Ed ireh" eld-R S Anderson, C H
Key, O B Anderson.
Hampton-H C Watson, E J
Norris, John Rainsford.
Hibler-W L Ridlehoover, J B
Jennings, J Dan White.
Johnston No 1-J A Lott, J L
Walker, H S Toney.
Johnston No 2-A M Clark, W
L Derrick, W M Wright.
Long Branch-6 W Scott, A S
Herin, D G Derrick.
H D Strom, John Cooper.
Meeting Street-J H Cogburn,
W S Logue, J K Allen.
Moss-R C Griffis, H H Wil
liams, D D Brimson.
Pleasant Lane-Butler Williams,
J P Hagood, L II Hamilton.
Plum Branch-George Rearden,
H C Sanders, J M Garnett.
Red Hill-E L Quarles,? H H
Smith, J H Bussey.
Rehoboth-T B Culbreath, J E
Strom, R T Weet.
Ropers-Charlie Hammond, D E
Lanham, S W Gardner, Jr.
Shaw-P J Coleman, I A Webb,
W M Leppard.
South Hibler-W M Corley, A
G- Cheatham, E M Whatley.
Washington-J .P Nixon, War
ren McDaniel, G D Blackwell.
The managers are required to
nave a separate box for ballots for
Magistrate at each of the polling
precincts, and the managers are to
keep a separate poll list of those
voting for magistrate at each poli
ng precinct, and no vote for mag
istrate will be counted by the man
igera unless it be cast for one of
;be candidates for magistrate of
;he district in which the polling
precinct is located, and no one will
De allowed to vote for magistrate
na distiict except a resident of
;hat district. Separate ballots will
)e printed for the candidates for
nagistrate of each district, and any
roter who has been voting at a pre
?inct out of his magisterial district
lad best put his name on a club
.oil of a precinct within his matris
erial district at least five daysbe
'ore the primary, so that he can
rote for magistrate of his district
n this election.
B. E. Nicholson, i
The following information is pub
ished at the request of the County
Chairman for the information of
A registration certificate and tax
.eceipt ire not necessary to vote in
.he primary. The registration cer
tificate and tax receipt are required
For ireneral elections.
The requirements to participate
n the primary election are:
Residence in South Carolina one
Residenoe in the county 60 lays
preceding the next general election.
Any party whose residence is in an
ther county, is not entitled to vote
in this county.
No person shall be allowed to
vote, except his name be enrolled
upon the particular club list at
which he offers to vote at least five
Jays before the first primary.
Copies of the constitution and
rules will be mailed to the manag
ers of each club with the tickets.
Tho managers are required by
law to take an oath before a notary
public or other officer authorized to
vlminister oaths; but if no such of
ficer can be conveniently bad, the ,
managers may administer the oath
to each other. This oath is to bo .
taken before entering upon the dis
charge of their duties, and tho oath
is that he will fairly, impartially,
and honestly conduct the same ac
cording to the provisions of the
laws of this State and the constitu
tion and rules of the Democratic
party. Such oaths shall, after be
ing subscribed by the managers, be
filed in the office of the Clerk of
Court within five days after suoh
Suit Cases and Hand-bags 25c
F. G. Mertins, Augusta, Ga.
Write for the Enterlined collars
they look like linen, need no wash
ing, price 2-for 25c. Write
F. G. Mertins, Augusta, Ga.
Lightweight rainproof Automo
bile dusters, 'also fine for traveling
nen, price $6.00. Write
F. G. Mertins, Augusta, Ga.
Our prices on wiro screen doors
ind windows is very reasonable,
see us before buying.
Stewart & Kernaghan.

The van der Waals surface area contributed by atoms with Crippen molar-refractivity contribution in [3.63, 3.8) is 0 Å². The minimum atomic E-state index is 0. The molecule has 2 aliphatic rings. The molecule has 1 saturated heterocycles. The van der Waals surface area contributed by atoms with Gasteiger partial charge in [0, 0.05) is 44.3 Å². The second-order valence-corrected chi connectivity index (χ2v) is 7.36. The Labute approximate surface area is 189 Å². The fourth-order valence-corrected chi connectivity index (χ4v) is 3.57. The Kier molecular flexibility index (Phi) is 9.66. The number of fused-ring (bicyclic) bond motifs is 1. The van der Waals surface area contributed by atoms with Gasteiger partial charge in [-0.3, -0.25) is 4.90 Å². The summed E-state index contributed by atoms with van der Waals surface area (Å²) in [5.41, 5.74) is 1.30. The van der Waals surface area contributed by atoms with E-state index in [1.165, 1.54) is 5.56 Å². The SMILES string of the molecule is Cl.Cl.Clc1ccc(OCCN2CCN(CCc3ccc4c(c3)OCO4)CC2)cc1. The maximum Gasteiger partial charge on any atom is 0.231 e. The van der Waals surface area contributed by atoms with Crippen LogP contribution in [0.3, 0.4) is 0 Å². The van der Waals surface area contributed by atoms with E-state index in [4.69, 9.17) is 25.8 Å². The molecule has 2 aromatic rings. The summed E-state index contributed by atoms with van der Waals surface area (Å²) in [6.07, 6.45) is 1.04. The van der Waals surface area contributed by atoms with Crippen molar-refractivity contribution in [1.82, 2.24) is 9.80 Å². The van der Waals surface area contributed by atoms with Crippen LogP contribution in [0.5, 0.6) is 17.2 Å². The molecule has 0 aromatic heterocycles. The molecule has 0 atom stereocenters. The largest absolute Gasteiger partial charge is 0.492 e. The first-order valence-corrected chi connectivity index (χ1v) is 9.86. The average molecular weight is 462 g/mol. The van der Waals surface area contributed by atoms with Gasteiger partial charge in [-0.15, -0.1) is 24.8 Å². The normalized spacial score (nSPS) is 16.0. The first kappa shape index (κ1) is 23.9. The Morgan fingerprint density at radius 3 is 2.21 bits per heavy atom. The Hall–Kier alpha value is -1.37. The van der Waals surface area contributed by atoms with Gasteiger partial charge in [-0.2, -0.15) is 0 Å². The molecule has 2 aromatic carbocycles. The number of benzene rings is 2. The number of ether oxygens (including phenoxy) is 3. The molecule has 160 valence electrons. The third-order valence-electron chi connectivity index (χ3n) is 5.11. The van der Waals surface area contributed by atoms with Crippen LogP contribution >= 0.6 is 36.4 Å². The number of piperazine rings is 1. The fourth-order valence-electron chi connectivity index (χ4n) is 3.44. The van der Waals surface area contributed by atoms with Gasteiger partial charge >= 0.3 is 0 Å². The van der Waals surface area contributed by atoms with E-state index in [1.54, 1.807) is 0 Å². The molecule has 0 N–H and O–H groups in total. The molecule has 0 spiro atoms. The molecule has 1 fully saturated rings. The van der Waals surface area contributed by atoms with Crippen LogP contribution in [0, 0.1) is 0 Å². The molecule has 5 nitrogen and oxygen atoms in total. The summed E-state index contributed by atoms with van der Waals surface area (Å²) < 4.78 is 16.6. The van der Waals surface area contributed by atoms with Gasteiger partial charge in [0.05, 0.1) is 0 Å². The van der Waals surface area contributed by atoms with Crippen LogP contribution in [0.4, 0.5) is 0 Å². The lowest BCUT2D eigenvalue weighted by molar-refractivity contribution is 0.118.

News From the Prescott Com
As you haven't heard from Pres
cott's in a long time I will write a
We had a lovely rain Thursday
and Friday. Thc inners are very
much overjoy * . he crops are good
considering dry spell.
Last Sr ty the Prescott fami
ly gat'- .a Mr. Elam Prescott's
sprin, /a family barbecue. About
12 o'clock a large crowd had as
sembled. AR you know the Prescott
family is right large any way, and
they announced dinner and such a
spread you never saw. They had
barbecued chicken, pork, hash, pick
les, salads, ice tea and lemonade.
Mr. Irvin Holmes cooked the cue
and so you may know it was fine.
They all spent the afternoon playing
games. We had the pleasure of hav
ing our sister, Mrs. J. H. Stalnaker,
son and grand-daughter, from Tam
pa, Fla., at the cue.
Mr. L. II. Prescott and family
have moved to Edgefield. We regret
very much to ?rive them up. Our
loss will be your gain.
Mr. and Mrs. Walter Miller at
tended the meeting at Antioch and
report a fine meeting.
The protracted meeting at Red
Oak Grove has been postponed on
account of so much sickness. Miss
Leila Kemp has been quite sick but
ia improving. Mr. Alva Hammond
is still quite ill indeed.
Mr. Eddie Cheatham made a fly
ing trip off a few days ago. I guess
he made Springfield his headquar
ters. His best girl is visiting Miss
Modoc, S. C. School Girl.
A Clod Breaker From Flat
Dear Mr. Minis: I find that the
great thing in this world is not so
much where we stand, but the di
rection in which we are moving.
We must sail sometimes with the
wind and sometimes against it.
Hard work? yes, it is hard work.
"Every noble crown is, and on
earth will forever be, a crown of
thorns" but nothing worth having
can ever be acquired without a hard,
desperate struggle. The upward path
is hard to climb, then let us not for
get when the dark days come it is
well to keep in mind, though we
cannot sec, why such hardships
should come to us, yet our Heaven
ly Father knows, and if we will but
ask, he will give us the strength we
need hour by hour.
Mr. Miras, I know it is all well
with you, hut I will ask all the
boys and girls, will you allow me
to tay a few words on 'Obedience."
Children should obey tht-ir parents
There is nothing that will please
father and mother more than obedi
ence. The child that consults his
parents before taking a doubtful
step will always be on the safe side.